As Prator built his assets for the doc, he grew frustrated by the dead ends he ran into with regards to obtaining footage. We simply told Prator “don’t give up, there is definitely footage out there.” We were pretty confident because Lewis led Verbum Dei to three consecutive CIF Southern Section titles in the late 1960s and early 1970s during a time when NBC broadcasted a “high school game of the week” in Southern California. Doing the color commentary on some of those games was legendary L.A. Dodger Sandy Koufax, along with former L.A. Laker Tommy Hawkins. Lewis’ All-American career at Cal St. L.A. was also well chronicled, so we confident footage was out there.
When Cal-Hi Sports was part of ESPN from 2008-2012, we were proud to help spread Lewis’ fame and notoriety by naming the one of the teams for the Under Armour Elite 24 high school event the Raymond Lewis squad. (The opposing team was named for former L.A. Crenshaw great Marques Johnson). Still, without quality footage, it was hard to get big media entities on board with the Lewis doc.
In 2014, Prator and co-Producer Ryan Polomski, (whom Prator brought on to direct the film in 2013) finally tracked down game film of Ray Lew at Verbum Dei and in college. That re-vitalized their efforts to get the documentary completed and later Lewis’ daughter, Kamilah Lewis-Kent, was brought on to help produce the completed product, enhance the story of one of basketball’s best kept secrets and answer the question as to why Lewis ultimately never played a single minute in a regulation NBA game.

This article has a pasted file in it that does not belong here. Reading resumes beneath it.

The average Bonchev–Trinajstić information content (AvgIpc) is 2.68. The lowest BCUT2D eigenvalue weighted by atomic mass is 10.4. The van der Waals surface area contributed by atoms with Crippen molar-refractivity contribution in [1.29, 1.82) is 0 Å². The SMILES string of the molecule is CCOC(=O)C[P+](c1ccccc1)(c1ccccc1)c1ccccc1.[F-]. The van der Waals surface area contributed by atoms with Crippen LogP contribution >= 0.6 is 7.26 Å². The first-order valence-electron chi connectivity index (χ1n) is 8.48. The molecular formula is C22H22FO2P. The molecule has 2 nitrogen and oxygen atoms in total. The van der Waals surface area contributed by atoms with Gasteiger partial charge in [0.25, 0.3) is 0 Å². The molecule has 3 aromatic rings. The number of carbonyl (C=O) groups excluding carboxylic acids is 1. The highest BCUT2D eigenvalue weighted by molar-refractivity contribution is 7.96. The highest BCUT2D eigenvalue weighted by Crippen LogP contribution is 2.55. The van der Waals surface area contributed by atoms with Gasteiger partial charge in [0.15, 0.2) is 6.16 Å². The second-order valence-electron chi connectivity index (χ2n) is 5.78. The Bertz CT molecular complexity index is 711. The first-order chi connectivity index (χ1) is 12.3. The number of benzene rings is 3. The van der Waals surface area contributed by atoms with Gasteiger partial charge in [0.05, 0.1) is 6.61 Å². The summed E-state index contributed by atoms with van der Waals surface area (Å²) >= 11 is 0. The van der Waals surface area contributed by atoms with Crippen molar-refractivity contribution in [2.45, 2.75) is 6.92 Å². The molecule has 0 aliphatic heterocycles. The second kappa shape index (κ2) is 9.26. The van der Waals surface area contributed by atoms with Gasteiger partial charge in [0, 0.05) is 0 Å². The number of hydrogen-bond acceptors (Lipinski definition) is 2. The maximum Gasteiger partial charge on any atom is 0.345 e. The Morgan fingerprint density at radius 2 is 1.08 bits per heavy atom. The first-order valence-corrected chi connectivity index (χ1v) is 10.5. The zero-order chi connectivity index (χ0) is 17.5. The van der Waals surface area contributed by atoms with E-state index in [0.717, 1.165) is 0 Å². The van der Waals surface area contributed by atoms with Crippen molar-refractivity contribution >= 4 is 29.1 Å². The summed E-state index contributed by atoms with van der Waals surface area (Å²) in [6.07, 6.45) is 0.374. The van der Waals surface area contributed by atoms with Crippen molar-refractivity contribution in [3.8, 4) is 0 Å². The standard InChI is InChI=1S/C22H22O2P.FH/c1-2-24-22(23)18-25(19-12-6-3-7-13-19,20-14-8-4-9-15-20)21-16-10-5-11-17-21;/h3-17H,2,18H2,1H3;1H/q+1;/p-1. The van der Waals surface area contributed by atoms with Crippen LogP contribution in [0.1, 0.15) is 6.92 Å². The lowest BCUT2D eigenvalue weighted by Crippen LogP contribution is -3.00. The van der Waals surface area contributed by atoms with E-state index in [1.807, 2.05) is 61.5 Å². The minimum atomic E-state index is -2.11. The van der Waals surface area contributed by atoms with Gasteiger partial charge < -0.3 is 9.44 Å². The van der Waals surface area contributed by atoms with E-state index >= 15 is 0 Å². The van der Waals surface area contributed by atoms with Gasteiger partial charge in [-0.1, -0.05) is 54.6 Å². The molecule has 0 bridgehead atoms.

After a grant from the Mervyn Dymally Institute at Cal-St. Dominguez Hills, the final interviews and production was completed in recent years. The completed film was chosen for the 2021 Pan-African Film Festival in Los Angeles and we were recently able to view the completed documentary.
The footage solidifies all the stories we’ve heard. Ray Lew’s explosive first step jumps out on the film, plus he’s a straight line player and terrific jump shooter off the dribble. There is just something about Lewis’ confidence in his offensive abilities that made defenders always seem off-balance. It will be easy for younger basketball fans to evoke images of a Steph Curry type who dominated the SoCal high school ranks 50 years ago. We also like comparisons to former NBA guard Mahmoud Abdul-Rauf, another terrific shooter who had an uncanny ability to get open on the perimeter. We liken Lewis to a more explosive Mark Price and if you don’t know how good Price was for the Cleveland Cavaliers in the 1990s before injury problems, go watch some YouTube clips.